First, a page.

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A reading of Lucretius' De rerum natura by Lee Fratantuono

By Lee Fratantuono

Lucretius’ philosophical epic De Rerum Natura (On the character of Things) is a long didactic and narrative get together of the universe and, specifically, the realm of nature and construction within which humanity reveals its homestead. This earliest surviving complete scale epic poem from historic Rome used to be of enormous effect and importance to the improvement of the Latin epic culture, and keeps to problem and hang-out its readers to the current day. A interpreting of Lucretius’ De Rerum Natura deals a accomplished remark in this nice paintings of Roman poetry and philosophy. Lee Fratantuono finds Lucretius to be a poet with deep and abiding curiosity within the nature of the Roman identification because the young children of either Venus (through Aeneas) and Mars (through Romulus); the implications (both optimistic and damaging) of descent from the immortal powers of affection and battle are explored in brilliant epic narrative, because the poet progresses from his invocation to the mummy of the youngsters of Aeneas via to the burning funeral pyres of the plague at Athens. Lucretius’ epic bargains the potential for serenity and peaceable mirrored image at the mysteries of the character of the area, while it shatters any wish of immortality via its bleak imaginative and prescient of post mortem oblivion. And within the technique of defining what it potential either to be human and Roman, Lucretius bargains a scary imaginative and prescient of the perils of over the top devotion either to the gods and our fellow males, a observation at the nature of pietas that may function a caution for Virgil in his later depiction of the Trojan Aeneas.

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Intectas fronde quietas). 409 verum protrahere inde). 409 insinuare) in the lair. 142 Memmius may prove to be a lazy dog. 410 re), Lucretius is able to make him a promise with the weighty assurance of a law court. 144 Here the poet proceeds to anticipate a theme that will return in more stunning relief later, in what will amount to 34 Chapter 1 the second proem of this book. 413–414) 146 Metaphors here mix with merry, not to say reckless abandon; the poet has just painted another of his lovely images, and he will provide more for the needy reader.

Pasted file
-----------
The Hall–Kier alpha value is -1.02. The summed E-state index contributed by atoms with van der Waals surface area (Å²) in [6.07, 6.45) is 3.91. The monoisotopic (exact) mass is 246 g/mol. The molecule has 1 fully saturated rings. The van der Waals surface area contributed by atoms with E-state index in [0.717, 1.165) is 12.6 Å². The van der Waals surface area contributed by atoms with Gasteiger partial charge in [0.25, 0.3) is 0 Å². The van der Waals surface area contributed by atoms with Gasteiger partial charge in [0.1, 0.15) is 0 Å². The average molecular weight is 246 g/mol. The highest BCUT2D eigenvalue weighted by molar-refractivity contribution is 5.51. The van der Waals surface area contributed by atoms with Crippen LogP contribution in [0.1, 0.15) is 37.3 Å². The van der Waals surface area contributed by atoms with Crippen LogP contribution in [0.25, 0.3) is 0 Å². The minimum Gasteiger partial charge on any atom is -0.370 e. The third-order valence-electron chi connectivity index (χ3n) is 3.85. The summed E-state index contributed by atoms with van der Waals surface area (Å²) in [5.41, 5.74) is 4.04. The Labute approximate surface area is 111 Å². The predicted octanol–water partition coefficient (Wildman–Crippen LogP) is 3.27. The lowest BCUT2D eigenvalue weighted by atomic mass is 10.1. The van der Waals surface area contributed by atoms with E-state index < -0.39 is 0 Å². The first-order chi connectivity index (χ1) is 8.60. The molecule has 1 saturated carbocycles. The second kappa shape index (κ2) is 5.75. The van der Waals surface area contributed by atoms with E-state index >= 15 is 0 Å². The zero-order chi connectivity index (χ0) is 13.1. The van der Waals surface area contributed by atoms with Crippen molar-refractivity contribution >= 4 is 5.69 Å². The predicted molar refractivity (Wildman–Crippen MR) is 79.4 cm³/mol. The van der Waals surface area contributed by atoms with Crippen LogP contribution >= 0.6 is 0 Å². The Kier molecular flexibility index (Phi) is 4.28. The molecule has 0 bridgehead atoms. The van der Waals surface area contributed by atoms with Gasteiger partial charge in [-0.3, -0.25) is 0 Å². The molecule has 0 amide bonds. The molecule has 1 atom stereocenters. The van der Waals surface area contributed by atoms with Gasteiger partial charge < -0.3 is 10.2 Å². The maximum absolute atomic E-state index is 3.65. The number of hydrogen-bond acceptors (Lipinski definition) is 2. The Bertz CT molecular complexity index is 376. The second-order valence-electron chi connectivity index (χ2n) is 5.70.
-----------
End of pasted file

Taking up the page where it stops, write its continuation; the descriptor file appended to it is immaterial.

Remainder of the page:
151–154). 96 We have moved from the world of both mythology and politics (“Rome” straddles both realms) to scientific investigation and philosophical inquiry. The principle that nothing can come into being from nothing has ramifications, too, for the question of intertextuality in literary composition: no epic poem is divorced from connection to its literary predecessors. ). 97 This is the first extended passage in the epic of something approaching what we might call scientific commentary and explication; it serves ultimately to eliminate the great prerogative of the divine: the power and ability to work surprises in the lives of men.

124 The void allows for atomic motion; atomic motion results in the motion of the compounds of said atoms that we can perceive in our world. 342–345). 334). 348–349). 126 The illustrations recommence whence they left off; now the effect of water is not corrosive, but merely a sign of how there must be void in things. 350–353). 355 . . rigidum frigus) penetrates to the bone—once again we are left on a less than happy note as we progress in the argument. 358–362). 367 dedicat; cf. 422) of that which is sought by sagacious reasoning (ratione sagaci).

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